Mirage also includes a portfolio of seven reproductions of Baz’s paintings; they illustrate poet-art critic Vincent Katz’s observation that “King makes use of a free reference to human physiognomy... allowing its emotional and formal valences to take precedence.” Marsh Hawk’s official press release notes, “While [King]’s first love was abstract expressionism, he has forged a rugged, independent surrealism.”
This ability to find himself a new form — his own “voice” — is something Baz accomplishes as much in poetry as in painting — a telling achievement for someone described by Donald Phelps (who wrote an introductory essay) as a “sometime poet,” when most poets will never get beyond mimicking inherited styles. Mirage, for instance, is structured to alternate between prose and verse with very thin columns formed by lines of one or very few words. Phelps says Baz is among writers “guided considerably in their respective testimonies, by the landscapes of personal history melding with the history of place.” But such writers do not always achieve an extension of the poetic form as well as having provided “testimonies.”
In Mirage, the form reflects Baz’s painting background — and why I am always interested in artists with multidisciplinary perspectives. Mirage’s prose/ verse structure can be considered an “assemblage” that reflects a painter’s — versus writer’s — experience in handling material that is tangible as well as imaginary (more physical than text). Poetry can, of course, be influenced by anything and everything and I often find that those poets who experience widely come up with more interesting poems. In Baz’s case, his painting background clearly energizes his poetry in ways that may not be possible for a poet trained solely through the literary.
The assemblage structure is one of my favorite components of Mirage, but the text is also effective with their deceptive simplicity. The words resonate long in the mind despite the seemingly simple diction, bespeaking the alchemized compressions of minimal forms like the haiku or hay(na)ku. Here is an excerpt of Baz’s poetic assemblage:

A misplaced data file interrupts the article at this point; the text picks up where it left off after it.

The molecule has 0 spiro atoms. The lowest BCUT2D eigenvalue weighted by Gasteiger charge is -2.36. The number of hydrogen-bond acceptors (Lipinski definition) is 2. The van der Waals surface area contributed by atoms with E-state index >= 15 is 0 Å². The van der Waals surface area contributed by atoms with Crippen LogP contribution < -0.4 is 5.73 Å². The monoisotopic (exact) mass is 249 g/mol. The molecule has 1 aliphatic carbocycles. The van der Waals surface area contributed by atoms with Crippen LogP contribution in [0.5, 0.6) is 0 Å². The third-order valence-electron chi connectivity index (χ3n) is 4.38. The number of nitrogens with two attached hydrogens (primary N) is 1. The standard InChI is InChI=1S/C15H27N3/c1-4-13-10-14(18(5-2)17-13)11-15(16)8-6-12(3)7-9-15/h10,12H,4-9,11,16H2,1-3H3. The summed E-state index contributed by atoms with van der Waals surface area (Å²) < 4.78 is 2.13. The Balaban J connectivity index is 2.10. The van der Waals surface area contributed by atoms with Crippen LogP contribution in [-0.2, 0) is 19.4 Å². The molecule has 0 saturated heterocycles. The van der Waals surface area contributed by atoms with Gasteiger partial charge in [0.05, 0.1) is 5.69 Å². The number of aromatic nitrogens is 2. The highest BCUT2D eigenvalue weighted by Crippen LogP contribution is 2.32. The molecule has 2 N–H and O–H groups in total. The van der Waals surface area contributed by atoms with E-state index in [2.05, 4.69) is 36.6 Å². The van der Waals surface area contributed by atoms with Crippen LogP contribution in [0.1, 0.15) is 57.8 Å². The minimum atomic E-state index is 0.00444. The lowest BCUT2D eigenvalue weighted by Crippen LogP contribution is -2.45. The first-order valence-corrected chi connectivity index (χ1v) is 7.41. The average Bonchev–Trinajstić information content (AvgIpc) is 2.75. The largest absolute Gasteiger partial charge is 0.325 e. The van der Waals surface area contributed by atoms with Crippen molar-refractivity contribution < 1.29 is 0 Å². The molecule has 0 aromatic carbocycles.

I used to daydream an awful lot in pictures. I could get carried away and visualize all the fairy lands in the world. I guess it was just my natural way of working. — Keaton, 1964
The (visual) combination of verse and prose seems to highlight Poetry through contrast, in the same way that black may seem darker when juxtaposed against a light color. The thin columns of verse also evoke a type of scaffolding for the creation of a memoir, which is to say, Poetry becomes the structure from which a life may be discussed. It’s an apt approach for sharing an artist’s life when that story includes how that artist looks at the world and brings it into the work.
Baz’s inclusion of other authors’ words reflects the large expanse of a mind interested in everything. In his books, he flows freely from a wide variety of references to his autobiography. It is an approach that prevents solipsism. It is, WS, reveals, an approach consistent with his painterly vision as revealed by his focus on Soutine: “Soutine stole freely from Chardin — and Rembrandt. It was personal. He only took what he needed. / / On the days Soutine applied paint to canvas he was putting one foreign matter onto another. That’s what painters do. Imagine, what would Goya say if he knew Soutine had insisted that he paint on old canvas, canvases that had already been painted on.”